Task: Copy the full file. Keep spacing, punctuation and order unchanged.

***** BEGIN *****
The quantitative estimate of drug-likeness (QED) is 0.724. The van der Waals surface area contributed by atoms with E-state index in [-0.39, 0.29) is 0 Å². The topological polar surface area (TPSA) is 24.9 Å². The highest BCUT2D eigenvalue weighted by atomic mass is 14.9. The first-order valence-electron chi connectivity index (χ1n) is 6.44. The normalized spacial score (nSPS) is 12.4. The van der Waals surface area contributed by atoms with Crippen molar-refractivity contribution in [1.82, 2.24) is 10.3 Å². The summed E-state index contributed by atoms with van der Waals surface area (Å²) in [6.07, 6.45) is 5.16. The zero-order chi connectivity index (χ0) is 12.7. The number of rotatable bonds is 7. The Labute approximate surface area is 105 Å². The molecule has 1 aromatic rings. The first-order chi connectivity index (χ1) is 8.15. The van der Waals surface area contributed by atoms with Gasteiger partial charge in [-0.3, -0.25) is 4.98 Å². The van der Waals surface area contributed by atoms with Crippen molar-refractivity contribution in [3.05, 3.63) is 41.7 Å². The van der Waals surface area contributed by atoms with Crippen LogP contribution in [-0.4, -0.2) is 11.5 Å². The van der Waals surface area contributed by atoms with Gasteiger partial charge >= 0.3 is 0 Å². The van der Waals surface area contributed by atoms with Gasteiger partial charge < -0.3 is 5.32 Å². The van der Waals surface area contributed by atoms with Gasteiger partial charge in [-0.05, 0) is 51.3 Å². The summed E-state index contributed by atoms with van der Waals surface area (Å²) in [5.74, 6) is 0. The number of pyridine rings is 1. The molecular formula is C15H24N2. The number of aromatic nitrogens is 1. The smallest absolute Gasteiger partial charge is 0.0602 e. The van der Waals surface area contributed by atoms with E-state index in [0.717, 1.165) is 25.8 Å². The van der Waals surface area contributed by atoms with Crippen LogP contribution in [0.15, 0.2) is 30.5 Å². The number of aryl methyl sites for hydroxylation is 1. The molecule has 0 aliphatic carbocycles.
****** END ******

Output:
The quantitative estimate of drug-likeness (QED) is 0.724. The van der Waals surface area contributed by atoms with E-state index in [-0.39, 0.29) is 0 Å². The topological polar surface area (TPSA) is 24.9 Å². The highest BCUT2D eigenvalue weighted by atomic mass is 14.9. The first-order valence-electron chi connectivity index (χ1n) is 6.44. The normalized spacial score (nSPS) is 12.4. The van der Waals surface area contributed by atoms with Crippen molar-refractivity contribution in [1.82, 2.24) is 10.3 Å². The summed E-state index contributed by atoms with van der Waals surface area (Å²) in [6.07, 6.45) is 5.16. The zero-order chi connectivity index (χ0) is 12.7. The number of rotatable bonds is 7. The Labute approximate surface area is 105 Å². The molecule has 1 aromatic rings. The first-order chi connectivity index (χ1) is 8.15. The van der Waals surface area contributed by atoms with Gasteiger partial charge in [-0.3, -0.25) is 4.98 Å². The van der Waals surface area contributed by atoms with Crippen molar-refractivity contribution in [3.05, 3.63) is 41.7 Å². The van der Waals surface area contributed by atoms with Crippen LogP contribution in [-0.4, -0.2) is 11.5 Å². The van der Waals surface area contributed by atoms with Gasteiger partial charge >= 0.3 is 0 Å². The van der Waals surface area contributed by atoms with Gasteiger partial charge < -0.3 is 5.32 Å². The van der Waals surface area contributed by atoms with Gasteiger partial charge in [-0.05, 0) is 51.3 Å². The summed E-state index contributed by atoms with van der Waals surface area (Å²) in [5.74, 6) is 0. The number of pyridine rings is 1. The molecular formula is C15H24N2. The number of aromatic nitrogens is 1. The smallest absolute Gasteiger partial charge is 0.0602 e. The van der Waals surface area contributed by atoms with E-state index in [0.717, 1.165) is 25.8 Å². The van der Waals surface area contributed by atoms with Crippen LogP contribution in [0.15, 0.2) is 30.5 Å². The number of aryl methyl sites for hydroxylation is 1. The molecule has 0 aliphatic carbocycles.